| 28 May 2024, Tuesday |

Oil exporters to see large surpluses in 2021 and 2022 amid higher crude prices

According to the Institute of International Finance, oil exporting countries will have large surpluses in 2021 and 2022 as higher crude prices generate more revenue for many producers.

“Net hydrocarbon exports and hydrocarbon government revenues account for more than half of total exports and total government revenues in major oil exporters,” according to a report from the institute.

“As a result, most oil exporters’ fiscal deficits in 2020 will be replaced by large surpluses in 2021 and 2022, with the exception of Nigeria, Kazakhstan, and Algeria.”

However, declining crude output in Nigeria, Africa’s largest producer, will partially offset any gains from higher oil prices due to diminishing volume.

Fitch Ratings stated on Wednesday that higher oil prices, reform momentum, and the gradual return of global trade and tourism are “brightening the economic prospects for much of the region, supported by Covid-19 vaccination and easing restrictions.”

“The GCC’s fiscal deficits will be significantly reduced in 2021,” the ratings agency predicted. Fitch forecasts average Brent crude oil prices of $63 per barrel in 2021, with further Opec+ production cuts unwinding.

According to the IIF, as a result of the surge in oil windfall due to the crude price surge, the breakeven price of oil for exporting countries will continue to fall, falling below $70 per barrel for the UAE, Saudi Arabia, Qatar, Oman, and Angola.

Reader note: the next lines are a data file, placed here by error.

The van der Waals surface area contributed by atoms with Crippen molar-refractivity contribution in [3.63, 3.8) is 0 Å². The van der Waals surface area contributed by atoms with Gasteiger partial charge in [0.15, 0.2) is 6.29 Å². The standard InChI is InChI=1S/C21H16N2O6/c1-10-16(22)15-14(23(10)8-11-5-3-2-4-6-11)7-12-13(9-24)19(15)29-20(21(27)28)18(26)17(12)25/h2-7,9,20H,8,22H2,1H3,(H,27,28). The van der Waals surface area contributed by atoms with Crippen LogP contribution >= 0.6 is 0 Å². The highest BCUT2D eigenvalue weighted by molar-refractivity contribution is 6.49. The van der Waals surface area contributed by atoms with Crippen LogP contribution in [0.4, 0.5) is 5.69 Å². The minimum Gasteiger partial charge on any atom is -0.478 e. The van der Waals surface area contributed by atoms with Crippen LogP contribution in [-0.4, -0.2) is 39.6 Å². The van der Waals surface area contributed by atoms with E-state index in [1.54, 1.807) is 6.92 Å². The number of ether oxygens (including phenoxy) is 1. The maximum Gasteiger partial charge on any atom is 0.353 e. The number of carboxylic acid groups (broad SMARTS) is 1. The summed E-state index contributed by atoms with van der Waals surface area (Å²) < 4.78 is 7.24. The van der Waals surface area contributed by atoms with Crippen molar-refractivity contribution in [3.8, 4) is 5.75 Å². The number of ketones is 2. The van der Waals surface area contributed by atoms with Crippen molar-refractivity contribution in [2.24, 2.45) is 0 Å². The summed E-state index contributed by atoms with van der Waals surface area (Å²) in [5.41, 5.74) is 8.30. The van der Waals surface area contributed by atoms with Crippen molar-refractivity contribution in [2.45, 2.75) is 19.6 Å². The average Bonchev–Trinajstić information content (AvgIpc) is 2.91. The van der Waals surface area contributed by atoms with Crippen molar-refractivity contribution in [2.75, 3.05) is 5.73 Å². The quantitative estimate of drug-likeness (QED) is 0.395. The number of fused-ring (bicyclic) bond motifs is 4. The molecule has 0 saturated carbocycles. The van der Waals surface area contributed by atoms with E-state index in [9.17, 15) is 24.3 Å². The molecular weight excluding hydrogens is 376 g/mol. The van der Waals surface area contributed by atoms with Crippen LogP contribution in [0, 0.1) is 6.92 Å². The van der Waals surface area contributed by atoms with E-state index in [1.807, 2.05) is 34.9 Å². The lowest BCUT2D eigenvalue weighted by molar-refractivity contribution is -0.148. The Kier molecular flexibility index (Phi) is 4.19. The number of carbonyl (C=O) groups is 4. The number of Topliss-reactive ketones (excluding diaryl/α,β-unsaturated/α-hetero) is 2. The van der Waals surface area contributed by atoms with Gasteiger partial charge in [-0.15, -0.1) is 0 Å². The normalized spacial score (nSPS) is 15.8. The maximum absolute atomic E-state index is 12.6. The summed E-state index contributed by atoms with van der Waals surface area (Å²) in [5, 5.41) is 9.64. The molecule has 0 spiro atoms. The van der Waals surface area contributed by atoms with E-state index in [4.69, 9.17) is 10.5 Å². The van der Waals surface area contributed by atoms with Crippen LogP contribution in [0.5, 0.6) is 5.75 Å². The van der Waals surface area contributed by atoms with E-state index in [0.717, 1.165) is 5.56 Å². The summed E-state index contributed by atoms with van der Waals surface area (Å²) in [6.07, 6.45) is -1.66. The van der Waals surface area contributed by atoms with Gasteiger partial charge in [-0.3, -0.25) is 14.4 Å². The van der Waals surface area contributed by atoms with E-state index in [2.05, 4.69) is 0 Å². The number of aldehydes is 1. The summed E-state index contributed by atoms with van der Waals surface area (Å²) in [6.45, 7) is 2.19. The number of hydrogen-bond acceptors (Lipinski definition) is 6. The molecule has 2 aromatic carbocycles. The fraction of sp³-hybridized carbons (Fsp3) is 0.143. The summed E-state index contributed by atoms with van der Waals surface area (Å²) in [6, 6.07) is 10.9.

According to Fitch, the fiscal break-even oil price ranges from $55 to $90 per barrel, depending on the country.

“Our calculations show that Russia’s fiscal breakeven oil price in 2022, $44 per barrel, will be the lowest among oil exporters, supported by the expected volume recovery in oil and natural gas exports,” the IIF stated in its report.

Oil prices have risen to multi-year highs this year, fueled by a broader global economic recovery that has increased demand for crude.

Prices are also rising due to underinvestment in the sector, which has resulted in tighter crude supply as well as rising demand and a faster-than-expected recovery from the Covid-19 pandemic in developed markets.

While oil exporters will regain some of the ground lost due to the sector’s decimation due to low energy prices last year, oil importing countries will be hit the hardest by the commodities rally.

“Higher energy prices will harm several emerging and frontier market economies that remain heavily reliant on crude oil and natural gas imports,” according to the IIF.

“The terms of trade loss is especially significant for countries with hydrocarbon imports that exceed 4% of GDP, such as Thailand, Turkey, Chile, Jordan, Morocco, and Lebanon.”

Large oil importers such as India have already urged Gulf oil producers to relieve consumer pressure by pumping more crude.

However, Opec+, the oil exporters’ group that is on track to return 2 million barrels per day to the market by the end of the year, has so far resisted calls to significantly increase output.

“The sharp rise in oil and natural gas prices has begun to weigh on external balances, raising vulnerabilities for these countries,” according to the IIF.

“Wider current account deficits in these countries may make meeting external financing requirements more difficult.”

  • The National News